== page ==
TITLE

Long-term Outcomes in Laparoscopic vs Open Ventral Hernia Repair

AUTHOR(S)
Kumar, M. Dhanesh
PUB. DATE
May 2008
SOURCE
World Journal of Laparoscopic Surgery;May-Aug2008, Vol. 1 Issue 2, p32
SOURCE TYPE
Academic Journal
DOC. TYPE
Article
ABSTRACT
Objective: To ruleout whether there was a difference in, recurrence rate, morbidity, and duration of hospital stay between patients undergoing open or laparoscopic ventral hernia surgery. Materials and methods: Cohort study in single-institution was compared prospectively collected from patient cohorts undergoing laparoscopic or open intraperitoneal onlay mesh repair. Literature search was performed using search engine Google and our online facility of Springer Link. The following search terms were used. Laparoscopic versus ventral hernia repair, 'laparoscopic repair of ventral hernia, controversies in laparoscopic ventral hernia repair, comparison of laparoscopic and open (Ventral Hernial repair, Laparoscopic Repair of Ventral Hernia during obesity. About 143 citations found in total. Data collected from 360 consecutive patients who had undergone laparoscopic or open intraperitoneal onlay mesh repair of a ventral hernia were prospectively collected from October 1995 and December 2005 are recorded. Main outcome of the study: Hernia recurrence and duration of hospital stay and morbidity. Postoperative complications of Clavien grade 2 or more than grade 2 were considered as major complications. Results: Intraperitoneal onlay mesh surgery was performed in 233 patients by open approach and in 127 patients by laparoscopic approach. Groups were similar for sex and body mass index and it is calculated by weight in kilograms divided by the height in meters squared and the mean age for the laparoscopic group was 3 years younger: and the mesh was selected larger for the laparoscopic group. Mean follow-up for both laparoscopic and open groups was 30 and 36 months; and the conversion rates are 4%. Major morbidities were 15% in the open group and 7% in the laparoscopic group. Recurrence rates were 9% in the open group and 12% in the laparoscopic group. Postoperative inpatient admission was more frequent after the open procedure than after the laparoscopic procedure (28% and 16%. respectively). Conclusions: Outcomes of the study shows not much difference with respect to recurrence rates after long-term follow-up; however, lower rate of major morbidity and increased outpatient-based procedure rates favor laparoscopic repair in this study.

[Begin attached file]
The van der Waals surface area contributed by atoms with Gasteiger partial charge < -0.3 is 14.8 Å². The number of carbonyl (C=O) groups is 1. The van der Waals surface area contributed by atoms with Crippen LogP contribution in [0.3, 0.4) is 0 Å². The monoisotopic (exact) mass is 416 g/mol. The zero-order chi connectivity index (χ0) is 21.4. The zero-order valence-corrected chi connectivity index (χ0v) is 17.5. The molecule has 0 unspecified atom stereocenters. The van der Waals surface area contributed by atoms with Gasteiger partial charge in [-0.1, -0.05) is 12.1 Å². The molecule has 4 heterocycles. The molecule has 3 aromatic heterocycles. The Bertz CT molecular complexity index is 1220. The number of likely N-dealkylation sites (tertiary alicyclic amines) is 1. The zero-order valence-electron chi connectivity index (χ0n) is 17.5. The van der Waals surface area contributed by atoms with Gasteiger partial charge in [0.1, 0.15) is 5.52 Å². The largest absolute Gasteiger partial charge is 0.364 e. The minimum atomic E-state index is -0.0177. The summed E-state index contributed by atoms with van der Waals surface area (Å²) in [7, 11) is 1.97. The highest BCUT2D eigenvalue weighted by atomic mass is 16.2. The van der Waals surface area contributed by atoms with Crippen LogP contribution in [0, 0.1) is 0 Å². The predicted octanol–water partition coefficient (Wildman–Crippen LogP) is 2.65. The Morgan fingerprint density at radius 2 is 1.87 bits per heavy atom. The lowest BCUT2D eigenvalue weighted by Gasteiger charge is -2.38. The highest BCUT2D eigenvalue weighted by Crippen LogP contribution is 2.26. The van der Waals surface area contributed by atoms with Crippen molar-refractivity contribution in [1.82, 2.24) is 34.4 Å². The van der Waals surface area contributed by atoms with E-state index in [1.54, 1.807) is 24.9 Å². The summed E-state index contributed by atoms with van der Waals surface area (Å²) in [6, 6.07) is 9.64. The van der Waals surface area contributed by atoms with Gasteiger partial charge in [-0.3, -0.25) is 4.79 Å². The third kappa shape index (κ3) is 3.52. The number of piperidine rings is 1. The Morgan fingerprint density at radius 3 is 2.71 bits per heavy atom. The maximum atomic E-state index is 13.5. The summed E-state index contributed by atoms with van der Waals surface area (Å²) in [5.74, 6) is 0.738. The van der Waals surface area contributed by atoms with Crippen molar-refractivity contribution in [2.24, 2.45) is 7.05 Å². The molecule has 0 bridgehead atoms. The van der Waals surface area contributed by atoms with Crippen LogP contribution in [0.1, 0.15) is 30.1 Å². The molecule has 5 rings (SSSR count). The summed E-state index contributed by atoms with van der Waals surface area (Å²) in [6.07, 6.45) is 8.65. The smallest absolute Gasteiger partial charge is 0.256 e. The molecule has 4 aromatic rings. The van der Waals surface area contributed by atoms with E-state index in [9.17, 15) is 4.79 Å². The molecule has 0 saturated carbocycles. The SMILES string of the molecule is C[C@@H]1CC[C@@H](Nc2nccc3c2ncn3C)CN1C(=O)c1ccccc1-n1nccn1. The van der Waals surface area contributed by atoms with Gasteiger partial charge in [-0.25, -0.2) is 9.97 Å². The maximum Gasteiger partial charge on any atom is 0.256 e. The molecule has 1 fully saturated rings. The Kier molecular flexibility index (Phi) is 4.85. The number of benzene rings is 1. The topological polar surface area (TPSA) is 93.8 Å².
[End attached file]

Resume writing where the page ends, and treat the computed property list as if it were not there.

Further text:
ACCESSION #
43862699

 

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